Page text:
Formerly Volvo’s performance sub-brand, Polestar is going through a total transformation, landing the responsibility of leading the way for the electric vehicles within the group’s portfolio.
Coming on the heels of the limited-run Polestar 1, the Polestar 2 is the brand’s mainstream effort. While the coupe that came before it featured a lot of carbon fibre to warrant its high price, it did its job of showing the auto industry that Polestar has the resources to play with the big names.
The Polestar 2 has an entirely different mission, and many will be setting it grille-to-grille with the likes of the Tesla Model 3. However, calling the Polestar 2 the brand’s mainstream effort is a bit dubious, since it doesn’t quite fit in with many crowds.
Sedan, a hatchback, or Volvo? No, it’s a Polestar
It’s unquestionably eye-catching, but what exactly is it? The profile seems sedan-like, though the roof-hinged tailgate reminds us of a hatchback. The low-profile rubber on 20-inch wheels is a combination commonly found on performance vehicles, but the body-cladding around the wheel wells suggests that the Polestar 2 could be considered a crossover. While the dual-arrow logo may puzzle people at first, the headlight design is very Volvo-like, helping to make a familial connection.
Lurking beneath the standout design are 324 battery cells, split across 27 modules, carrying a combined capacity of 78 kWh. The batteries fit everywhere and are cleverly stacked in a way to emphasize interior space. The generous Worldwide Harmonised Light Vehicles Test Procedure (WLTP) used in Europe suggests the Polestar 2 will net 470 km of driving range on a single charge.
Other vehicles have significant discrepancies between the WLTP results and methods used in North America. Take the 2020 Audi e-tron Sportback 55 quattro, for example; it’s rated for 446 km on a full charge, according to the WLTP, while Natural Resources Canada (NRCan) says it’ll manage just 351 km. Our advice? Temper your expectations when it comes to real-world range.
Charging the Polestar 2 is easy since it uses a combined charging system (CCS) plug and can draw a maximum of 150 kW. At that rate, getting to an 80 per cent state of charge from zero takes just 40 minutes, while an 11-kW charger (from a home wall box) will fully charge the battery in eight hours. Using a simple 120-volt outlet from home, meanwhile, charges the vehicle in 22 hours.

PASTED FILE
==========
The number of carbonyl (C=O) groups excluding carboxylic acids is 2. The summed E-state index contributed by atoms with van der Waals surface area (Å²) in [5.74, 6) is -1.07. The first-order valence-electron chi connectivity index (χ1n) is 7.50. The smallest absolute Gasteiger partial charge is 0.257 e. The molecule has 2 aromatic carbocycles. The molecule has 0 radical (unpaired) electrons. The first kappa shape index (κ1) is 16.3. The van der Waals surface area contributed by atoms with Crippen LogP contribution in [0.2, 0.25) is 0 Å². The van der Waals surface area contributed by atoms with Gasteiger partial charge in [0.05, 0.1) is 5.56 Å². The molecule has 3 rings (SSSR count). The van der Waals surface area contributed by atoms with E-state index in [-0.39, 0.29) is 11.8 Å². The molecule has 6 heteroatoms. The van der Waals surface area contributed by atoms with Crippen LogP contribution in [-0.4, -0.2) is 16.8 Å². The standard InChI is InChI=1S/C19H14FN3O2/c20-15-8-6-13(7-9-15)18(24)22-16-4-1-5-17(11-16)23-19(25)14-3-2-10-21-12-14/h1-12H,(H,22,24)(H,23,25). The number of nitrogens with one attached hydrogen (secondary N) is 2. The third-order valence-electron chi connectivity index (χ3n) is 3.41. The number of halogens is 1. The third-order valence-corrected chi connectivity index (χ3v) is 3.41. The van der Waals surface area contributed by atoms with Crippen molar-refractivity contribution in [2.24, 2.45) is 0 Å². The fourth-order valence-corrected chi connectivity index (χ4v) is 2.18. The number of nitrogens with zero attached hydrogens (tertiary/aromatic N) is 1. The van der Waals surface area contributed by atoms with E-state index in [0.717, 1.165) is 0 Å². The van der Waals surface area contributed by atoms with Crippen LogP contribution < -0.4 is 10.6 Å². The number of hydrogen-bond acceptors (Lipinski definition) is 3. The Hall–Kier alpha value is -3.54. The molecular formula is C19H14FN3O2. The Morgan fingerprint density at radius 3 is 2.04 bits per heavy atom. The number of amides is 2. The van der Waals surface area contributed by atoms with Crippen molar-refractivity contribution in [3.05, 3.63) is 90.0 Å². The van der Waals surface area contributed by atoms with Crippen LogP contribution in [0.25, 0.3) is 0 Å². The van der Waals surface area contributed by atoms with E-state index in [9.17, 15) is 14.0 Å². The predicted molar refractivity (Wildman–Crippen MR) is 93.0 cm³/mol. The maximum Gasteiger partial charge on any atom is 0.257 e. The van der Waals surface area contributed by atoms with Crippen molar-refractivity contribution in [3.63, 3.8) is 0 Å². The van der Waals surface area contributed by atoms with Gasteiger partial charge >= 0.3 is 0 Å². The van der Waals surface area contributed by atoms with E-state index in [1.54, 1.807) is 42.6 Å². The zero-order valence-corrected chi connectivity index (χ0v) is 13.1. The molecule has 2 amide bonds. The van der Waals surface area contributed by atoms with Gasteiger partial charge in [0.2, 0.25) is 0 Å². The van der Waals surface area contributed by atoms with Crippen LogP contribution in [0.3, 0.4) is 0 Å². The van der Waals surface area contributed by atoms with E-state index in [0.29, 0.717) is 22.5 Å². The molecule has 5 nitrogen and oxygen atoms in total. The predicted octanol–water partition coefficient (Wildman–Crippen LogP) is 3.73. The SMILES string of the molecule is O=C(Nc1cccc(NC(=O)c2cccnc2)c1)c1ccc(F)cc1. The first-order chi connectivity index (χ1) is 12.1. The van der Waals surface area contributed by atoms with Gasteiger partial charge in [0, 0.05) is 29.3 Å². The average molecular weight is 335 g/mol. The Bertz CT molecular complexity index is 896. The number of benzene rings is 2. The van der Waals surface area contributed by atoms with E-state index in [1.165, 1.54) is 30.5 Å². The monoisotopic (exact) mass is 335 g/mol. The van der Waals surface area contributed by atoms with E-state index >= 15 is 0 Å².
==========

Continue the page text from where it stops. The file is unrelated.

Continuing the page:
Performance hides pounds
Electric vehicles (EVs) have been around long enough that it’s clear they come in two distinct flavours: slow and efficient, or high-performance and not quite as miserly.
Let these figures clue you in to where the Polestar 2 lands on the spectrum: it packs a total of 408 hp, split evenly between two motors dedicated to the front and rear wheels. Peak torque is a whopping 487 lb-ft, and the Polestar 2 will blast off to highway speeds in just about 4.5 seconds. The quarter-mile sprint – [a 400-metre dash, for those of us who eat, sleep, and breathe metric measurements. – Ed.] – happens in a mere 12.8 seconds, a measure that will worry some combustion engine performance cars.
It seems like every review of a performance-oriented EV discusses the sensation of being “shot out like a cannonball” when matting the throttle, so I won’t repeat that cliché here – although I think I just did – but this Polestar definitely feels the right kind of quick in a straight line.
I’m at a loss to explain how the Polestar 2 manages to be so quick while weighing more than two tonnes. The official curb weight is a truck-like 2,123 kg (4,680 lb), which is the compromise that comes with jamming so many batteries into a vehicle. But those amped-up electric motors seem to make the weight disappear, and Polestar has a few tricks to help with the handling, too, namely in the form of an optional performance pack.